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this life, are prone to trust in them, to set their hearts upon them, and to think of themselves more highly than they ought to think, because of their abundance. Against this it is needful to guard, since the enemy of souls is ever on the watch to make use of the things of this world for drawing away the hearts of men from that which is of infinitely greater moment than any thing that regards the present life.

Our Saviour warned His hearers in the parable of the sower, that there were those among them, who when they had heard the word of life from His lips would go forth, and be choked with the cares, and riches, and pleasures of this life, and bring no fruit to perfection. Those professors of religion who have riches entrusted to them, have great need to watch and pray that they enter not into the temptations which the enemy of mankind will lay in their way to subvert or to destroy them; and to seek above all things to lay up treasure in heaven, to lay up in store for themselves a good foundation against the time to come, that they may lay hold on eternal life.6

In order to show the necessity of having our minds detached from these earthly enjoyments, a solemn consideration is brought before us in the text, namely, that the rich must quit their possessions, even if their riches

3 Rom. xii. 3. 4 Luke viii. 14. 5 Matt. xxvi. 41. 61Tim. vi. 19,17.

should not leave them.

This is intimated in
A time is coming

the words, when ye fail.
when we must all of us, rich and poor, give an
account of our stewardship, because we may be
no longer stewards. We live in a world in which
multitudes are dying around us, and we know
not how soon we must leave all things here be-
low. What an unwelcome thought must this
ever be to them that trust in uncertain riches;
who are making the mammon of unrighteousness
their hope and their confidence. An everlasting
separation must take place between them and
the object to which they are so closely at-
tached. For when he dieth, he shall carry nothing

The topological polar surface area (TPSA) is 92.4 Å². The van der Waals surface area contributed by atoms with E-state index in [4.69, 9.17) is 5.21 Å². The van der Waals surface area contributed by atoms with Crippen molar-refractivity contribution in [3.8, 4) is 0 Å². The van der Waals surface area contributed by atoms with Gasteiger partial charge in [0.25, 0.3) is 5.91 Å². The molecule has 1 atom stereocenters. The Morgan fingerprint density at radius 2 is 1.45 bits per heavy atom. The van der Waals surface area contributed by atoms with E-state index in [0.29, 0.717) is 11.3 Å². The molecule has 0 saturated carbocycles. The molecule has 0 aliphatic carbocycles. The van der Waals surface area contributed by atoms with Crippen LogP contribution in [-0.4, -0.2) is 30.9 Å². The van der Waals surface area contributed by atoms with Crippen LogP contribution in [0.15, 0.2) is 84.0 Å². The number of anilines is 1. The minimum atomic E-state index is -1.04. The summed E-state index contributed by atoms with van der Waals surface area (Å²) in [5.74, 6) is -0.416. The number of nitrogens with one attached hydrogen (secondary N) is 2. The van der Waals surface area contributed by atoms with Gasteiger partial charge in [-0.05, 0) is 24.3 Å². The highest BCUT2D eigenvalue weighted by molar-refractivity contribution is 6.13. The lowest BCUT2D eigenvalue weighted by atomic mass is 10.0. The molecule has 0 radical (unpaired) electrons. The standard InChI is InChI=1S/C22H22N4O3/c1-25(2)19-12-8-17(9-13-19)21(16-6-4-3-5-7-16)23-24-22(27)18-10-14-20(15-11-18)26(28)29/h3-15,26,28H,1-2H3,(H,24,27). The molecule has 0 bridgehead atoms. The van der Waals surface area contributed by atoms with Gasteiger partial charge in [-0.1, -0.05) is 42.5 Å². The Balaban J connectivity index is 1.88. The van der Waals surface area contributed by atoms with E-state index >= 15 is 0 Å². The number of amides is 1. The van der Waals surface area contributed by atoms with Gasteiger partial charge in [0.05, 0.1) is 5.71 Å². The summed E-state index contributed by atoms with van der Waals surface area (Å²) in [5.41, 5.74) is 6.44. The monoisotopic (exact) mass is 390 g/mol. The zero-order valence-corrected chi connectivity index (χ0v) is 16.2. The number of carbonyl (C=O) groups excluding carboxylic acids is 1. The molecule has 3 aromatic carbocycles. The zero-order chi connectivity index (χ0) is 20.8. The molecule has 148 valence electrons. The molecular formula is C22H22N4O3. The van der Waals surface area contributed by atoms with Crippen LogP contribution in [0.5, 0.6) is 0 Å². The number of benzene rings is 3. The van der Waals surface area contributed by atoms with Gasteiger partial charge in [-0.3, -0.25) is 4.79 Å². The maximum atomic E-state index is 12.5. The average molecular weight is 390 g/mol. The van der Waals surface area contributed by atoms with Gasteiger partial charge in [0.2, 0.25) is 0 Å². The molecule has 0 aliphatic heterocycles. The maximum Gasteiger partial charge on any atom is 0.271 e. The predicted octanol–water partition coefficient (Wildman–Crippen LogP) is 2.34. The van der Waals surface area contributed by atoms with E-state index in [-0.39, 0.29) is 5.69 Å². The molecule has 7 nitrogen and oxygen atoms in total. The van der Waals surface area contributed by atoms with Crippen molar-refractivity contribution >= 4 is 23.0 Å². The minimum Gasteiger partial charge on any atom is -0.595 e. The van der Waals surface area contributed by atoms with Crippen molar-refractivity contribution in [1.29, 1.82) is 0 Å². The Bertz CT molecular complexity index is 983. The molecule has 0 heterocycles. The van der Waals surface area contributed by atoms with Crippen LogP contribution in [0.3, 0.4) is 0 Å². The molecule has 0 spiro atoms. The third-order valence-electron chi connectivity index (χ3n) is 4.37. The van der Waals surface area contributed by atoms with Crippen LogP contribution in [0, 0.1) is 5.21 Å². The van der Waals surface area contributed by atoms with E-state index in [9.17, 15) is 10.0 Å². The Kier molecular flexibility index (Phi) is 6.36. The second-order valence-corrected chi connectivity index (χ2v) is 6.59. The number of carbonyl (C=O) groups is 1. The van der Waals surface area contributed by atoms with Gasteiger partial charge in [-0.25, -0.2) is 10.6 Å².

away with him, his glory shall not descend after
him. The use of riches ends entirely with this
life. None ever brought them with him into the
world, and none can carry them away out of it.
Let us, then, bring the solemn subject home
to our own consciences. We must die. We
must quit this world, and leave behind us all

We must have done with
And how soon, He who

that we have in it.
all things here below.
created us alone knows.
between us and death.

There is but a step This consideration one

would think sufficient to repress the ardour of mankind in pursuing after the mammon of unrighteousness, and to lead them to think of what is beyond this mortal scene; especially as it is added, that when we fail, we shall be received

into our everlasting habitations. It is appointed unto men once to die, but after this the judgment. When we die, our eternal state is completely and irrevocably fixed. In that awful hour the immortal spirit, that quits the breathless corpse, departs either to the abode of its Creator and Father, God; or to that of its deceiver and father, the devil. Of the children of God, or believers in the Lord Jesus Christ, it is said, they shall enter into peace, they shall be at rest, they shall ever be with the Lord. But of the children of this world, although they may boast in the multitude of their riches, and make themselves strong in their wickedness, it is declared that, Though while he lived he blessed his soul, he flattered himself in his own eyes, he shall the generation of his fathers; they shall never see light.10